From its base in South Beach, V Georgio Vodka was supposed to take over the world.
Started by college basketball player, recording artist, and sports agent Victor Harvey, the company hooked up with Scott Rothstein, who became a part-owner. Rothstein not only bought a stake in the "ultra-premium" -- that means ridiculously expensive -- vodka but also played a huge role in marketing it.
Now the federal government is knocking on Harvey's door in Weston wanting Rothstein's share in the company back.
Rothstein may have also opened up some doors at the Seminole Hard Rock, where he partnered with the tribe to hold Zo's Summer Groove. To get an idea how Harvey rolled, here's a blog post of his from April 6:
This weekend was pretty cool. It started off at Hardrock Live with the Bellator Fighting Championships. V Georgio was the only vodka in the building and it was going like crazy. Even at $15.00 per drink once people tasted it they did not hesitate to keep ordering doubles. We had the body painted V Georgio girls that we are becoming famous for, strutting their stuff both inside and outside the arena. They stole the show from the ring card girls. ESPN was all over them taking pictures and
filming them. Myself and my guest were sitting in the second row and the fights were amazing. I remember some guy in the front row saying, as the girls walked by, oh shit another vodka. His wife, or girlfriend, or whoever she was went to get them drinks. When she returned with his vodka and tonic, he tasted it and said, "damn this is really good". LOL About an hour later after two more doubles someone told him I was the owner. He turned around and let me know how much he really liked it. Saturday we were at Cafe Iguana Pines to watch the first round of the final four.
Harvey was clearly trying to create a bigger-than-life image for his vodka, and there was nobody better to do that with than Rothstein. Just look at V Georgio's website, which opens with a shot of the vodka company's jet (not sure if it's real) and goes on to shots of South Beach, Las Vegas, New York, and Los Angeles. Then there's a shot of a velvet rope with the slogan: "V Giorgio, For Those Who Can."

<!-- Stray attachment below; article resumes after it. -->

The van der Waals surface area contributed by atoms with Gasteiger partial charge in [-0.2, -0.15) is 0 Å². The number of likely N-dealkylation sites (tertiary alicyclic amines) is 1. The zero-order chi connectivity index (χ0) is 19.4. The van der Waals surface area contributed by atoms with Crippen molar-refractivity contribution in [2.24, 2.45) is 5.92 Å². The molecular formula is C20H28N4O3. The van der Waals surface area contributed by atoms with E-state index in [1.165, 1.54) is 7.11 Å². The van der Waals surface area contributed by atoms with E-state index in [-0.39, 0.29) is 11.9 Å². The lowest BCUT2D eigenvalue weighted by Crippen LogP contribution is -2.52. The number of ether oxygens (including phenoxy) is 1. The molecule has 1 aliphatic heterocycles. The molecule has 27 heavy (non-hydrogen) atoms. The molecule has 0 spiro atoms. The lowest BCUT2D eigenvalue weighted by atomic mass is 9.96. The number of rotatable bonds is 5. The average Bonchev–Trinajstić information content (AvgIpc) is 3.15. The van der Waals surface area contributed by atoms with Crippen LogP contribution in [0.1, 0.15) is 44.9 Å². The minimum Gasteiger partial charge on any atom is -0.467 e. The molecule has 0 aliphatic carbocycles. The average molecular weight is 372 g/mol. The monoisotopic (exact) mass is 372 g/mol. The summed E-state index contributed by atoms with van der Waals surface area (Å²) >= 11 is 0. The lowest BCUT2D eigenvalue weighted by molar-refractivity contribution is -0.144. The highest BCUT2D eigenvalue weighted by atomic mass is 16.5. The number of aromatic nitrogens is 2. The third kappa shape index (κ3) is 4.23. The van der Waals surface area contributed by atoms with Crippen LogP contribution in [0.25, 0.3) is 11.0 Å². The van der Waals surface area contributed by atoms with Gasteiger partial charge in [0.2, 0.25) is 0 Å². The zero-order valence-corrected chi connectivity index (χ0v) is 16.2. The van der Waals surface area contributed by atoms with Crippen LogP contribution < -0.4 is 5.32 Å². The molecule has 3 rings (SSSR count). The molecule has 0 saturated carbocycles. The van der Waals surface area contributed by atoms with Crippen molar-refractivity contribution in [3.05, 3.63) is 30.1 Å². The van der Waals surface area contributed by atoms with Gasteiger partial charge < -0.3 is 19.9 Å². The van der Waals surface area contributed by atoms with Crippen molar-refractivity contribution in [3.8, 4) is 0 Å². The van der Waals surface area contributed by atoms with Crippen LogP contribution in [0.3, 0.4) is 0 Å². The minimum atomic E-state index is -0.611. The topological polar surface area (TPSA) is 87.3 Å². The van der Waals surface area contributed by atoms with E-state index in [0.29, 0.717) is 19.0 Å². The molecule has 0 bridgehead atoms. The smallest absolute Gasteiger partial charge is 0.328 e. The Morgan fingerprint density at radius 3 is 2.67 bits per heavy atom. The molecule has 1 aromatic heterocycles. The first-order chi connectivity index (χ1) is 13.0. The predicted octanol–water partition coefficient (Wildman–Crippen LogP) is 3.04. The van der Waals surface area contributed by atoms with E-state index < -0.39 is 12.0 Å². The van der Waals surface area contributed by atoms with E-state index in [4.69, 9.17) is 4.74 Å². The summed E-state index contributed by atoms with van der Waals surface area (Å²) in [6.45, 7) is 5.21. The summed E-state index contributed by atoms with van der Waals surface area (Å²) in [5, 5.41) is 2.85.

Yeah, it had Rothstein all over it.
But Harvey is a pretty interesting fellow. He played basketball at Bowling Green State University and then had moderate success as a recording artist before getting into real estate, becoming a sports agent, and giving it a go at vodka moguldom (he wanted to knock Grey Goose off its perch). He's suppposedly the only black owner of a liquor company in the world. Here's how he described his professional life in a recent interview with 24hourhiphop.com:
Well it's funny 'cause when I got my first record deal I was signed to a major label,0 and I think I was keeping like 8 or 9 cents a record and after the 1st record they told me I owed them like $200,000 or $300,000. So you know my 2nd advance on my next record was like $5,000, it's obvious I couldn't live on $5,000 so I never released that record while I was signed to them. I took 2 years to learn the business and then started my own record label, which was called Educated Records.
Basically I named it that because obviously I had taken the time to learn the business and dropped a record called, "The Rise and The Fall Rising" and it became a major hit. I took that money that I made off that album and started investing in real estate and bought tons of real estate, hotels and things like that. I wanted to expand my hotel brand internationally and so I bought one in Jamaica and I have on in Costa Rica. So what I started doing was looking for opportunities, the condo-conversion thing became real big and we started looking into doing some of that stuff. Then the market dried up and I said, Hey, I own nightclubs, I own hotels and I was in the Entertainment Business and I was also a Sports Agent, so the commonality between all of those things was ALCOHOL!
Here's another quote from miami.com that was published the day before Rothstein fled to Morocco:
In 1993 I signed a record deal with Vision Records. That was a big thing. It didn't work out the way I thought it would, but I learned a lot from that experience and from that I was able to start my own label called Educated Records. The album was really about coming up as a street guy, being poor, making fast money, and then losing it all in the blink of an eye. I got that record deal when I was 23 and got a lot of money real fast. I lost everything. I took time to educate myself - the meaning of my label - and I came back up. That was the rise. I learned that it takes a lot to make it out here. It's not just about fancy cars and hot women, it's about understanding that - God willing - tomorrow's gonna come.
Looking at this video taken at a Super Bowl party, Harvey is still pretty impressed with fancy cars and hot girls, though.